But extrinsic motivation is easy, which is why it’s often used by teachers in the classroom. Kids can understand material rewards for the work that they do, but that isn’t necessarily something that should be reinforced in a classroom.

Reading Parties

Silent reading seems like a thing of the past for people like me who are no longer a part of the public school system. I’m pretty sure every public elementary, middle, and high school in America enforced silent reading, and maybe—hopefully—they still do. At my school in Newhall, California, this reading time was referred to as D.E.A.R., or Drop Everything And Read, and I looked forward to DEAR-ing. Think about it: every day, Monday through Friday, there were fifteen minutes set aside in which all I had to do was read. It was incredible.

I believe that if there were a place I could go to read, and be surrounded by other people reading, I would read more often. It’s like when I go to a coffee shop to do work because I can’t get work done at home; for whatever reason, I am more motivated to get work done, read, or write when I am surrounded by others doing similar things.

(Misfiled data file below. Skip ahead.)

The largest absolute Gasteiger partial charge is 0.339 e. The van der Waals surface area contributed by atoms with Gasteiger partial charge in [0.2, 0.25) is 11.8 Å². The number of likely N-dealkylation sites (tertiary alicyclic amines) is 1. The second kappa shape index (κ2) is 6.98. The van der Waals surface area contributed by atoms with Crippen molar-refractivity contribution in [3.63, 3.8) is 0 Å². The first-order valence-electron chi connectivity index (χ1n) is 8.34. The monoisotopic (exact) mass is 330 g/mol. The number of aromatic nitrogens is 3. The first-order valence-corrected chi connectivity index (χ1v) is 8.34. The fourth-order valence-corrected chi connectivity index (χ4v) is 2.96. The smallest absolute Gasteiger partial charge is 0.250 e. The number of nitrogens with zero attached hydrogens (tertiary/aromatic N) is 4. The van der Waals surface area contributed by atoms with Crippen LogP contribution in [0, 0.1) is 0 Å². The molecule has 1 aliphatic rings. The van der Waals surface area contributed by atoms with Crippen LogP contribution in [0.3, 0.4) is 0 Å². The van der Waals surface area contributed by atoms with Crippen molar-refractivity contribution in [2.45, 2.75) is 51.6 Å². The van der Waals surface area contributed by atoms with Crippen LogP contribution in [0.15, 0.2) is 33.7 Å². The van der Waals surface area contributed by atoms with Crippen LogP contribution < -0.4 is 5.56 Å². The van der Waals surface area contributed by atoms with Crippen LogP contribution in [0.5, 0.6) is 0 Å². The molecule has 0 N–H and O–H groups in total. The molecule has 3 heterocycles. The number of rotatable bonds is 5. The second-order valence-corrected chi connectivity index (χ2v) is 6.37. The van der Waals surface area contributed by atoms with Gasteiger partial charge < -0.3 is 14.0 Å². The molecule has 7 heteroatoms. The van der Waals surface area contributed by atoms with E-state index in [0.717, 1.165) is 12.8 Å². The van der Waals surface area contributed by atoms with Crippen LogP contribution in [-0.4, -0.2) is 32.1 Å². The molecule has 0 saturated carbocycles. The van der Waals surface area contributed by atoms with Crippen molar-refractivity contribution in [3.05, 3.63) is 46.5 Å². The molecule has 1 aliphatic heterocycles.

The Sorrento Hotel in Seattle, Washington has figured out what readers want: a comfortable, classy environment in which they can read, be surrounded by many others reading, and drink $5 Manhattans all night. The “event” is a Silent Reading Party, and it is held in the hotel’s “Fireside Room” on Wednesday nights. I write event with quotation marks because it isn’t necessarily an event; there is no time you are required to show up, and there is no duration of time you must stay. Nothing even really happens: people show up, they read, and they leave. That’s it. And every week, the event is packed, which makes me wonder why more hotels—or any other businesses—elsewhere in the country don’t host silent reading parties. My friends and I would go there every week if there were one in Long Beach or somewhere within an hour’s drive. 

The Fireside Room (Credit: www.hotelsorrento.com)

 

Don’t Deny it: You Want a Home Library, Too!

I’ve known for a long time that I want a library in my future home. When I was fourteen and had absolutely no money to my name, my father taught me how to log on to his Amazon and Ebay accounts so I could order books that would magically appear on the front porch within one week. I would order anywhere from three to five books every time I logged onto his account, so I accumulated a library of books very quickly. With just over two hundred books in my apartment today, I am well on my way to my goal of having a library in my future home. I don’t think it will need to be anything fancy; I just need a room to display my books and read them one by one in a big comfy chair by the fireplace, perhaps with a glass of red wine or gin. If it is two stories, that would be rather nice, too; then I could have a rolling ladder or a spiral staircase. Or both. Nothing too special, really.